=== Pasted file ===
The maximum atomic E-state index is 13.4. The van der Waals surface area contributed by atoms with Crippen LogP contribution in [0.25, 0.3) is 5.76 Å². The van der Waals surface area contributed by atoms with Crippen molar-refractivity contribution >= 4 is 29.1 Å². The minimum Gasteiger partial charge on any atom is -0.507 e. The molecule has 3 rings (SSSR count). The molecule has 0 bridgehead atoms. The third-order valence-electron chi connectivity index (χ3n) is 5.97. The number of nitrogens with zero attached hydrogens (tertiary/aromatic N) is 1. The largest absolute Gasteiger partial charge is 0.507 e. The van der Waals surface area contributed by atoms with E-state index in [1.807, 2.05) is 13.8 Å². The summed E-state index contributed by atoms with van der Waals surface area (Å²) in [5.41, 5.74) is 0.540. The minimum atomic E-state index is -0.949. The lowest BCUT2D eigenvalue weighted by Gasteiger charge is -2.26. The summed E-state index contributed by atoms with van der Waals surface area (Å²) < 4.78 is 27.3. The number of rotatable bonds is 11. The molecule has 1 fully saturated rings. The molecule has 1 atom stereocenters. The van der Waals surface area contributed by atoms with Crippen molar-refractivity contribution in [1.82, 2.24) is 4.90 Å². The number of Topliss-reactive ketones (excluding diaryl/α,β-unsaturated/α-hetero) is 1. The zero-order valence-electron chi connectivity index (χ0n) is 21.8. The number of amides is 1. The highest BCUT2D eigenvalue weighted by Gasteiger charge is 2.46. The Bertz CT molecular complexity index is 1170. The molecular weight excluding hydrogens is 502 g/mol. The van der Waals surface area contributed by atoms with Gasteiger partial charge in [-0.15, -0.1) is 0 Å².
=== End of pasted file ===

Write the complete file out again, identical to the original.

The maximum atomic E-state index is 13.4. The van der Waals surface area contributed by atoms with Crippen LogP contribution in [0.25, 0.3) is 5.76 Å². The van der Waals surface area contributed by atoms with Crippen molar-refractivity contribution >= 4 is 29.1 Å². The minimum Gasteiger partial charge on any atom is -0.507 e. The molecule has 3 rings (SSSR count). The molecule has 0 bridgehead atoms. The third-order valence-electron chi connectivity index (χ3n) is 5.97. The number of nitrogens with zero attached hydrogens (tertiary/aromatic N) is 1. The largest absolute Gasteiger partial charge is 0.507 e. The van der Waals surface area contributed by atoms with E-state index in [1.807, 2.05) is 13.8 Å². The summed E-state index contributed by atoms with van der Waals surface area (Å²) in [5.41, 5.74) is 0.540. The minimum atomic E-state index is -0.949. The lowest BCUT2D eigenvalue weighted by Gasteiger charge is -2.26. The summed E-state index contributed by atoms with van der Waals surface area (Å²) < 4.78 is 27.3. The number of rotatable bonds is 11. The molecule has 1 fully saturated rings. The molecule has 1 atom stereocenters. The van der Waals surface area contributed by atoms with Crippen molar-refractivity contribution in [1.82, 2.24) is 4.90 Å². The number of Topliss-reactive ketones (excluding diaryl/α,β-unsaturated/α-hetero) is 1. The zero-order valence-electron chi connectivity index (χ0n) is 21.8. The number of amides is 1. The highest BCUT2D eigenvalue weighted by Gasteiger charge is 2.46. The Bertz CT molecular complexity index is 1170. The molecular weight excluding hydrogens is 502 g/mol. The van der Waals surface area contributed by atoms with Gasteiger partial charge in [-0.15, -0.1) is 0 Å².